A disadvantages of all known dielectric inorganic layers is that they can only be used in a limited thickness. The reason for this is that by means of a sputtering process the layers can only be manufactured in limited thicknesses. For example, if SiO2 is used a maximum thickness of approximately 0.5 μm is possible. If the sputtering process is continued the SiO2 layer will come loose from the substrate. A further disadvantage is that O2 release takes place to some extent, causing O2 -sensitive substrates or further coating layers to be attacked. If a nitride layer is used the disadvantage of a limited thickness applies just the same. Owing to the limited thickness the use of the layer as a distance layer in, for example, multilayer optical recording systems is possible only to a limited extent. A nitride layer such as a layer of AlN further has the disadvantage that a crackled structure having very small hair cracks develops readily.
It is an object of the invention to provide a laminated product as defined in the opening paragraph, which does not possess the above-mentioned disadvantages. This is achieved in accordance with the invention by means of a laminated product of the above mentioned type which is characterized in that the dielectric compound is the oxide or suboxide of gallium antimonide or indium antimonide.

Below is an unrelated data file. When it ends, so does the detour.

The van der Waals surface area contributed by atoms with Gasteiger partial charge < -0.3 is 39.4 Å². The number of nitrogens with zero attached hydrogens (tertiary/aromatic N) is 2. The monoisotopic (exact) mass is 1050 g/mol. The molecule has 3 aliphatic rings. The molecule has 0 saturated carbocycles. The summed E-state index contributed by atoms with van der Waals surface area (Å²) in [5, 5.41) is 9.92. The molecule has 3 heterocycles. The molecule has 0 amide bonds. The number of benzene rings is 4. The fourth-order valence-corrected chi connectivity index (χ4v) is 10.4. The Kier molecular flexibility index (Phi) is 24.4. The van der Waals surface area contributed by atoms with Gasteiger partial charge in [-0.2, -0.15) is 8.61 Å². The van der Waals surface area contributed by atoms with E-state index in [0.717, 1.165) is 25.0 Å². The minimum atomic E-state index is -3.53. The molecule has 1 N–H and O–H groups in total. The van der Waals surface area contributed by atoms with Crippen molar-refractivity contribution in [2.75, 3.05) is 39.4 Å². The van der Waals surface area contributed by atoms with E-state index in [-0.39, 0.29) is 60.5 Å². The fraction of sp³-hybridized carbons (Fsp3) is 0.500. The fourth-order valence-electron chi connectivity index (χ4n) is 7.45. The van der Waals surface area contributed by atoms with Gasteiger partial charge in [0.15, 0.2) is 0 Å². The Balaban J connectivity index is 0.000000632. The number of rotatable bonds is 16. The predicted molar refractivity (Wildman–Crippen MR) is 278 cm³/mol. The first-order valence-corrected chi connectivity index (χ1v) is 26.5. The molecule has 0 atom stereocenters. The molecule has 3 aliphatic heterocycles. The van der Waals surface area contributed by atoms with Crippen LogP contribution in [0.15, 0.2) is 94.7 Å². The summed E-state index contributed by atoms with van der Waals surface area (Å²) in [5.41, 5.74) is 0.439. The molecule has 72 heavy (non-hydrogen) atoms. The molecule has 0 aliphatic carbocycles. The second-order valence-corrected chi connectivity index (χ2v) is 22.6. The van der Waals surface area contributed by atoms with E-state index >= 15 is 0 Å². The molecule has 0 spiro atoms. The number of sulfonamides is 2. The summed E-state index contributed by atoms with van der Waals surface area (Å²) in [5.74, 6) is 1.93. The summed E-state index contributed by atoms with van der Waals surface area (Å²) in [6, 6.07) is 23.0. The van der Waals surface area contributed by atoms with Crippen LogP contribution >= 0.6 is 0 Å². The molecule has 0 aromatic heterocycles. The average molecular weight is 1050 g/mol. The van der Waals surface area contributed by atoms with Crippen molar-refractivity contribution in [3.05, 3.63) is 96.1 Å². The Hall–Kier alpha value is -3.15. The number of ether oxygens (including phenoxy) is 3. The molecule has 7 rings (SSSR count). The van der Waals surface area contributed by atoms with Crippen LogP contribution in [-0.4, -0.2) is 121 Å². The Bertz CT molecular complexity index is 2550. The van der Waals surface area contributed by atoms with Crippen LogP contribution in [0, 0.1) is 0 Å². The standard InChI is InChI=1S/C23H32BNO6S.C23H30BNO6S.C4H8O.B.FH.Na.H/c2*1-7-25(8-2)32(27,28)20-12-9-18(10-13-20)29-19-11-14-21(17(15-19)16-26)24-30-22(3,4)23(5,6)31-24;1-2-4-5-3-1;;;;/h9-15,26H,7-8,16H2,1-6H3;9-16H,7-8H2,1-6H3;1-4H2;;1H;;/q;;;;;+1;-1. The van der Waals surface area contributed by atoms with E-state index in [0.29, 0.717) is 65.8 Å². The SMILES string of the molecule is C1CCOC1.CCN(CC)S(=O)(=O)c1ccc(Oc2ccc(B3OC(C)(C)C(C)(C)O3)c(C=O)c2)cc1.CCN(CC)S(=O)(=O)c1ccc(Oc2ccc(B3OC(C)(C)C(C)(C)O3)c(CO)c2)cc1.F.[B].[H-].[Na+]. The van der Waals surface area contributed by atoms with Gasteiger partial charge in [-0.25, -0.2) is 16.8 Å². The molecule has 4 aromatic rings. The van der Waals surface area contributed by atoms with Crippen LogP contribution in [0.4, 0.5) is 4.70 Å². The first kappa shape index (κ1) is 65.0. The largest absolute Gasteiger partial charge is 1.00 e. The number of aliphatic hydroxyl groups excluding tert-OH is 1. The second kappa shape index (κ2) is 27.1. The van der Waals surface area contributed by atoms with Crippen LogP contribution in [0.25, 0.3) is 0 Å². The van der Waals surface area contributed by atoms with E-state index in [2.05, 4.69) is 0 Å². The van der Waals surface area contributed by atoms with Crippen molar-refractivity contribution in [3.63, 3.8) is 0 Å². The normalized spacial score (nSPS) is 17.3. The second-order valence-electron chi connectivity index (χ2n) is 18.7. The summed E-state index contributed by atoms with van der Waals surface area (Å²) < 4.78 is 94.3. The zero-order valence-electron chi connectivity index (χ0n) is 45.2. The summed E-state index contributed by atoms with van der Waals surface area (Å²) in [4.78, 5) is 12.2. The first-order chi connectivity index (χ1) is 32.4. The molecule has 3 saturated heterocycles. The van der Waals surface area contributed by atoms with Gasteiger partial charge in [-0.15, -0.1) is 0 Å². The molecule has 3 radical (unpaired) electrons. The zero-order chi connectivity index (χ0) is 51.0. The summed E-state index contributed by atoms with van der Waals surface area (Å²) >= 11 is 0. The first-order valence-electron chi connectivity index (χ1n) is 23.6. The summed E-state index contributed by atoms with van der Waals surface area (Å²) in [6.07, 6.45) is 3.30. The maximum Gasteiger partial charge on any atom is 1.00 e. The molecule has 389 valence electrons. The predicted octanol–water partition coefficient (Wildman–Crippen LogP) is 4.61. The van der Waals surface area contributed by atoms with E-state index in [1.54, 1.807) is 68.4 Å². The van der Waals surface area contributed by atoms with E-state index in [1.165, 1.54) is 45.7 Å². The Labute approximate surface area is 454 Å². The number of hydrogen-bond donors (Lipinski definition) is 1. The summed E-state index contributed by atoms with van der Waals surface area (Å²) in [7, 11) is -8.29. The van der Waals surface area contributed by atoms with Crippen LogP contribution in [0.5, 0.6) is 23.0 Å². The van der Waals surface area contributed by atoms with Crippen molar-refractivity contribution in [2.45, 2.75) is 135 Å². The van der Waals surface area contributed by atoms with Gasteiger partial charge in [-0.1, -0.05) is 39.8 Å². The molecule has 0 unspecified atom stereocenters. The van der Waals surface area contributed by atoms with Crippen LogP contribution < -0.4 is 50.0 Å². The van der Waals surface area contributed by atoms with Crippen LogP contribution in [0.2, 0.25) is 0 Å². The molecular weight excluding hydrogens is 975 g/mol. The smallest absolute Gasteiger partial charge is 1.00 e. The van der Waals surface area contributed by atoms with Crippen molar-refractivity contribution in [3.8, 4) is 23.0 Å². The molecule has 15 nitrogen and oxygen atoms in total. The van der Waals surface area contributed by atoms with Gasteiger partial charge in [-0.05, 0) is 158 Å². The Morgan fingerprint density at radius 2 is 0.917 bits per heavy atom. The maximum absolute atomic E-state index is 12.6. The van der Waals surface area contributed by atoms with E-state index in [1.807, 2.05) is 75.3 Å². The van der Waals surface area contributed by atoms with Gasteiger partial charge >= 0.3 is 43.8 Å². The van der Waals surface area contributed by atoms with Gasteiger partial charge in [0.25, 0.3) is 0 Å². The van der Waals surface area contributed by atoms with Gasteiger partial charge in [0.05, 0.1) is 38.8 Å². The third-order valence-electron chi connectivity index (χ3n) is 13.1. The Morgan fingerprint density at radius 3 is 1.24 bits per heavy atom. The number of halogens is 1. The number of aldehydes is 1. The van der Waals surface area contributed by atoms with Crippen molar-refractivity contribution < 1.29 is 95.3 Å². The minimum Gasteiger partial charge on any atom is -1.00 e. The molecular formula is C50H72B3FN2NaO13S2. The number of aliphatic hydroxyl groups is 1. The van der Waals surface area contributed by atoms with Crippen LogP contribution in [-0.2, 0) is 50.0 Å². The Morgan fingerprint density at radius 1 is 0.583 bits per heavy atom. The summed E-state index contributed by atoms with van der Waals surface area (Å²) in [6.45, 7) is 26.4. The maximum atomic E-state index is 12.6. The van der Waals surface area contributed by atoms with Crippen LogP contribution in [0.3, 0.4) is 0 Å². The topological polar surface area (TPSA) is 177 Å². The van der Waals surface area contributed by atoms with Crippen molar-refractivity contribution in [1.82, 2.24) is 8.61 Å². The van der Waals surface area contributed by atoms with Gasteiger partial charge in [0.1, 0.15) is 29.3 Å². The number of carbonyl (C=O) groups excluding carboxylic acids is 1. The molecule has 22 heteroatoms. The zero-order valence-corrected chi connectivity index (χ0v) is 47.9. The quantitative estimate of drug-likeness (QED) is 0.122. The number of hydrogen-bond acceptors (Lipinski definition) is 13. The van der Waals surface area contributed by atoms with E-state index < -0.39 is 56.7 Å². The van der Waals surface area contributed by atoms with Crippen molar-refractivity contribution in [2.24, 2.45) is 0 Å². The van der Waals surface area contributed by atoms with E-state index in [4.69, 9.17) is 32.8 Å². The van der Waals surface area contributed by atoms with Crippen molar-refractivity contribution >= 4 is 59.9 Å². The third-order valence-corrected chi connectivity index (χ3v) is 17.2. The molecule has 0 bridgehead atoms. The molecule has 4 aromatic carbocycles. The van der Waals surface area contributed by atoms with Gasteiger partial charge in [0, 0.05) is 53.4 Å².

Suboxide is to be understood to mean herein an oxide whose atomic percentage of O2 is less than the maximum atomic percentage of O2.
The complete oxide of gallium antimonide and indium antimonide can be represented by the formula
RSbO4 ( 1)
wherein R is the element Ga or In.
The suboxide can be represented by the formula
RSbOp ( 2)
wherein R is the element Ga or In, and p has a value smaller than 4 and larger than 0.
The invention relates more in particular to a laminated product of the above-mentioned type in which the dielectric compound is a suboxide of gallium antimonide or indium antimonide, which satisfies the formula
[Rq Sb1-q ]x O1-x ( 3)
R is the element Ga or In,
q has a value of 45-55 at. % and
x has a value of 33-99 at. %.
A layer of the above-stated formula (1), (2) or (3) adheres very well to all kinds of substrates such as metals, semiconductors, glass and synthetic resin. Moreover, other layers, such as metal layers, can also be adherently applied to a layer of the compound of the formula (1), (2) or (3). It has been found that by means of a sputtering process the layer can be applied in extremely large thicknesses of, for example 6 μm or more. Even then the layer still has a perfect structure without hair cracks. It has been established that the oxygen atoms are incorporated in the R-Sb crystal lattice. Consequently, no O2 release can occur. The layer is completely inert.